Besides, patients with acute neurology deficits would be fast tracked for stroke activation and CT imaging. Said one doctor (ID 01): “We default registration for admission, we'll get consent on the way to CT.” Workflow for referrals from district hospitals was also simplified where ambulances from district hospitals without CT imaging were encouraged to bypass their own hospital and send suspected stroke patients to Hospital Z directly. As a result of this streamlining process, healthcare providers found it easy to be familiar with their roles. As explained by one doctor (ID 04): “Overtime, we get comfortable with it that it becomes a reflex. You say that this is stroke, people would know what to do”.

Parallelly from the medical records review, potential in-hospital delays related to workflows accounted only for 3.8% of patients who missed the opportunity to receive thrombolysis due to a delay in referral for CT imaging (n = 2) and a delay in assessment by stroke team (n = 2), one of which suffered stroke whilst being an inpatient (Figure 3).


Figure 3. Reasons for non-thrombolysis among ischemic stroke patients in Hospital Z between June to December 2019. TIA: Transient ischemic attack; NIHSS: National Institutes of Health Stroke Scale; potential missed opportunity includes those with delayed referral to CT imaging and delayed assessment by stroke team.

Understanding the rationale for the sense of urgency

It was coherently agreed that stroke cases should be given a priority. One doctor explained (ID 04): “Once we suspect that it is stroke, we quickly determine that it is acute and within time. We will quickly activate the stroke thrombolysis.” The same sense of urgency for stroke patients was shared in radiology department: “Whenever you say thrombolysis, the radiographers know that we have to stop our elective case(s) and scan the case first (ID 11)”.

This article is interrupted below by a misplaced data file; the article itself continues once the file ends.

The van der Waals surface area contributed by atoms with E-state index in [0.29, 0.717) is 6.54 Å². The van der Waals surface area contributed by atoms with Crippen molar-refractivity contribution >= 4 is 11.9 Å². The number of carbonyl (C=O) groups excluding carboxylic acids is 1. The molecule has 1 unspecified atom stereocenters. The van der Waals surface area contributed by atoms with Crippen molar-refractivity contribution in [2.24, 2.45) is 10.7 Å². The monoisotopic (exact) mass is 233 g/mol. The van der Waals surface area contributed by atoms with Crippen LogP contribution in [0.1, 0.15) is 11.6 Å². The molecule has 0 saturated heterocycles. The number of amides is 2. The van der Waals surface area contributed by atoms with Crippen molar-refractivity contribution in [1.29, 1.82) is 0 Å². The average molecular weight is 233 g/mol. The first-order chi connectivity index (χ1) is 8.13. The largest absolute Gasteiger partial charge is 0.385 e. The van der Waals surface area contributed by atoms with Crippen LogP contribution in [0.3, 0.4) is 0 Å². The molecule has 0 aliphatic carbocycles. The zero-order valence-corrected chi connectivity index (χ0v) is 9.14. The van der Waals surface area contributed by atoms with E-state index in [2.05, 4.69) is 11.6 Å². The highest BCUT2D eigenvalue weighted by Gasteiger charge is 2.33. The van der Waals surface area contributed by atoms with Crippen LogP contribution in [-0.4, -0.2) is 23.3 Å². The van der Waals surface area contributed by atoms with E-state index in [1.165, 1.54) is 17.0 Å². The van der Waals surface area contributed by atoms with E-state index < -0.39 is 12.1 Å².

This sense of urgency has been instilled with informal training in the form of briefings, orientations and tagging to senior staff. One doctor highlighted the importance of educating the staff on why stroke cases should be made a priority (ID 11): “They have to understand why their workflow must be disrupted. I think the point is to make them understand the time constraint. Once they understand that, I think they are more acceptable. Rather than you say, “Thrombolysis, you must scan now.” They don't know why”.

Patient factors

Delayed presentation

One suggested reason for delayed presentation was the low public awareness on stroke symptom recognition. One doctor noted (ID 12): “Once they (patients) have weakness on one side of the body, they will go for massage. When they come, it's already 2 or 3 days (after).” The public were also unaware of the availability of a time-dependent therapy for stroke: “(People are) not exposed (to it). Only if they go to the hospital, then would they know about this service (ID 02-01).” Furthermore, logistic issues, in particular among patients who required hospital transfers due to the lack of CT machines in district hospitals were brought up. Findings from the medical records review supported the importance of this barrier. A total of 67.6% of ischemic stroke patients arrived at the hospital outside the therapeutic window time (Figure 3).

Patient comorbidities

Having comorbidities or a severe stroke may contraindicate patients from the therapy. Figure 3 showed that uncontrolled blood pressure levels and seizure upon onset of stroke constituted 2.9% of the reasons for non- thrombolysis whereas 4.8% had either established infarcts or NIHSS score which was ≥25. Patients with poor condition upon arrival could also have their CT imaging delayed, potentially excluding them from the opportunity to be thrombolyzed.

Consent of therapy

The issue of consent largely existed due to influence from family members. One doctor argued that it depended on how the risk benefit explanation was provided (ID 14): “I have seen thrombolysis refusals, maybe one in fifty? Not very common. Because it depends on how you explain to them. If you tell the family member, we give that (thrombolysis) there's a chance you will improve and if we don't, most likely you'll remain like this. Most of the time, they are quite receptive even though you tell them there is a risk of bleeding”.

Unclear stroke-related history